Easter TV Preview: Hyundai Country Calendar

Hyundai Country Calendar: TV1, 7.00 Saturday

A PERSONAL VIEW By Doug Coutts

A PERSONAL VIEW
By Doug Coutts

It’s back. Just as it’s done every year from 1967*, Country Calendar returns for another series of in-depth looks at people out there in the world – strictly speaking New Zealand – getting their hands and gumboots dirty so the rest of us don’t have to.

Still, it’s good to know where the wool for your merino potholders comes from and watching sheep heading in single file up a ramp like lambs to the slaughter keeps us carnivores honest. (It probably pisses the vegans right off, so that’s a bonus.)

Country Calendar is not just about sheep. Cows get a look in, as do turkeys (but not in gumboots, that was a different show) and ducks, then there’s tractors and top-dressers and hippies and Queen St farmers – anything or anyone to do with agri, horti, aqua, silvi, api, vini or indeed any culture gets their half hour of fame.

And good thing too – Country Calendar has steadfastly stayed where television is increasingly reluctant to go and told real stories about real people that are really interesting. True, there have been lapses – particularly when the network, or the sponsor, decided it would be a good idea to have a pre-presenter pre-present the show before the show got around to presenting itself. Thankfully those days – like the National Bank sponsor – are long gone.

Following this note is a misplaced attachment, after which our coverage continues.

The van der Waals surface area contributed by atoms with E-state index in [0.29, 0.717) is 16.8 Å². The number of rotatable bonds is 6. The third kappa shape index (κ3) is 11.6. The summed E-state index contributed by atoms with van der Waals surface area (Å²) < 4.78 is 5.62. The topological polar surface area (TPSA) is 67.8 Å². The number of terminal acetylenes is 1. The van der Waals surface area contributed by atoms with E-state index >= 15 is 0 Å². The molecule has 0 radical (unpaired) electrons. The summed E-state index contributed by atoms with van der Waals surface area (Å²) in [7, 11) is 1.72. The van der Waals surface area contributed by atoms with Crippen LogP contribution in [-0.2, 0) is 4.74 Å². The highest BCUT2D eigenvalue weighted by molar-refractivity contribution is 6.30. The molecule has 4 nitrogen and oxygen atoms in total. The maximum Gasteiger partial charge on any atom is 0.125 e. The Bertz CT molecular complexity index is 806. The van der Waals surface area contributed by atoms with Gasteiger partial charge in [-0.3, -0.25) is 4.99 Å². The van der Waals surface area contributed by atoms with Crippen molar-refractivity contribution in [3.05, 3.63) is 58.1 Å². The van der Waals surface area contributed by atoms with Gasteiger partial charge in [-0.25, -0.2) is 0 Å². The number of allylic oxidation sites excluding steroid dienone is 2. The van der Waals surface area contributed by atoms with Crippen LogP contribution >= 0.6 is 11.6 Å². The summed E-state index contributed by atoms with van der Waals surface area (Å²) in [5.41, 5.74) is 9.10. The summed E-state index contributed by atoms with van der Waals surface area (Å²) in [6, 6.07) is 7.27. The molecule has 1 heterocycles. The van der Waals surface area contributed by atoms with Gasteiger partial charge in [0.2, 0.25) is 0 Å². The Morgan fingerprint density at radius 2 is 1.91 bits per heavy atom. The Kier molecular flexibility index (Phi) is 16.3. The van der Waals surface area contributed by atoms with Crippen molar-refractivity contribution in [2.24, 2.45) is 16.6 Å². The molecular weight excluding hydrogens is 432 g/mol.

It’s a simple format that’s lasted well. And so have the staff – the first episode in this series is voiced by Frank Torley, who first appeared on the show in 1975, and directed by Howard Taylor, who’s of similar vintage – pinot, if I recall correctly.

There are young people involved as well, which means there’s a chance Country Calendar will be around for a long while yet.

This first episode deals with a family of cheese makers, so determinedly hands-on that they even grow their own cows. Half the milk goes to Fonterra while the rest gets taken down the road to the cheesery, where nothing gets in the whey of churning out good gouda. (They don’t really churn it out – but there is a lot of stirring.)

Nothing gets in the way of the story-telling either, which is a bit of a rarity these days. In fact I’d go so far as to say Country Calendar and the 90-second interview on Lotto’s Winning Wheel are the only times we get to see real New Zealanders on the telly who aren’t in danger of being voted off.

As we say in the rural sector – well done Country Calendar, and keep it up.

* Yes, I know CC started in 1966, but it wasn’t until 1967 that it returned for another year.  Jeepers …


Doug Coutts has had a career in and around television for close to 40 years.  He spent 13 years as a floor manager at Avalon Studios before going freelance and never earning as much again. His writing has spanned TV genres — from Shortland Street dialoguery and quiz shows to documentaries and comedy — while a lengthy stint as TV reviewer in the Auckland Star earned him two mentions in Metro magazine’s Hot List and an angry letter from Jon Gadsby. You can read more of Doug (the satirist) at: Weakly Whirled News.

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